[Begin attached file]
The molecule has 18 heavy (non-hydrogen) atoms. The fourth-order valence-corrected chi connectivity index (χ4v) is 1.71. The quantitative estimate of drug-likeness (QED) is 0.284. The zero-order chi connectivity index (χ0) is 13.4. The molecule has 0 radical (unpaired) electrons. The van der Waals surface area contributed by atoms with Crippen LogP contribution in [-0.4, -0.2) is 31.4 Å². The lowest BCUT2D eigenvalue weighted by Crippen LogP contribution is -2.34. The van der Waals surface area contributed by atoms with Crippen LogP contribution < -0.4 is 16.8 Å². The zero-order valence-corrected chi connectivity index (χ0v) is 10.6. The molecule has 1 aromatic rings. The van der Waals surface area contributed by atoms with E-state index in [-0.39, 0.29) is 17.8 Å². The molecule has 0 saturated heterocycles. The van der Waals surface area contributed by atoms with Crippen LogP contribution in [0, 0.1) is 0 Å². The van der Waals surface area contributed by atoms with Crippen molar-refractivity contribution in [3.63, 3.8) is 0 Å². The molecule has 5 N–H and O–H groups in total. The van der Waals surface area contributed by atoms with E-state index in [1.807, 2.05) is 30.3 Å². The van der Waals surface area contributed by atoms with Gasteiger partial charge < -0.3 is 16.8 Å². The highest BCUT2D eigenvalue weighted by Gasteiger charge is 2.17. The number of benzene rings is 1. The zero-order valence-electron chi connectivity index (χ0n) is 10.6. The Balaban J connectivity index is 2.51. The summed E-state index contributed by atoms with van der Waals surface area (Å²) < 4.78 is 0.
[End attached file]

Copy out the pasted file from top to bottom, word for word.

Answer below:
The molecule has 18 heavy (non-hydrogen) atoms. The fourth-order valence-corrected chi connectivity index (χ4v) is 1.71. The quantitative estimate of drug-likeness (QED) is 0.284. The zero-order chi connectivity index (χ0) is 13.4. The molecule has 0 radical (unpaired) electrons. The van der Waals surface area contributed by atoms with Crippen LogP contribution in [-0.4, -0.2) is 31.4 Å². The lowest BCUT2D eigenvalue weighted by Crippen LogP contribution is -2.34. The van der Waals surface area contributed by atoms with Crippen LogP contribution < -0.4 is 16.8 Å². The zero-order valence-corrected chi connectivity index (χ0v) is 10.6. The molecule has 1 aromatic rings. The van der Waals surface area contributed by atoms with E-state index in [-0.39, 0.29) is 17.8 Å². The molecule has 0 saturated heterocycles. The van der Waals surface area contributed by atoms with Crippen LogP contribution in [0, 0.1) is 0 Å². The van der Waals surface area contributed by atoms with Crippen molar-refractivity contribution in [3.63, 3.8) is 0 Å². The molecule has 5 N–H and O–H groups in total. The van der Waals surface area contributed by atoms with E-state index in [1.807, 2.05) is 30.3 Å². The van der Waals surface area contributed by atoms with Gasteiger partial charge < -0.3 is 16.8 Å². The highest BCUT2D eigenvalue weighted by Gasteiger charge is 2.17. The number of benzene rings is 1. The zero-order valence-electron chi connectivity index (χ0n) is 10.6. The Balaban J connectivity index is 2.51. The summed E-state index contributed by atoms with van der Waals surface area (Å²) < 4.78 is 0.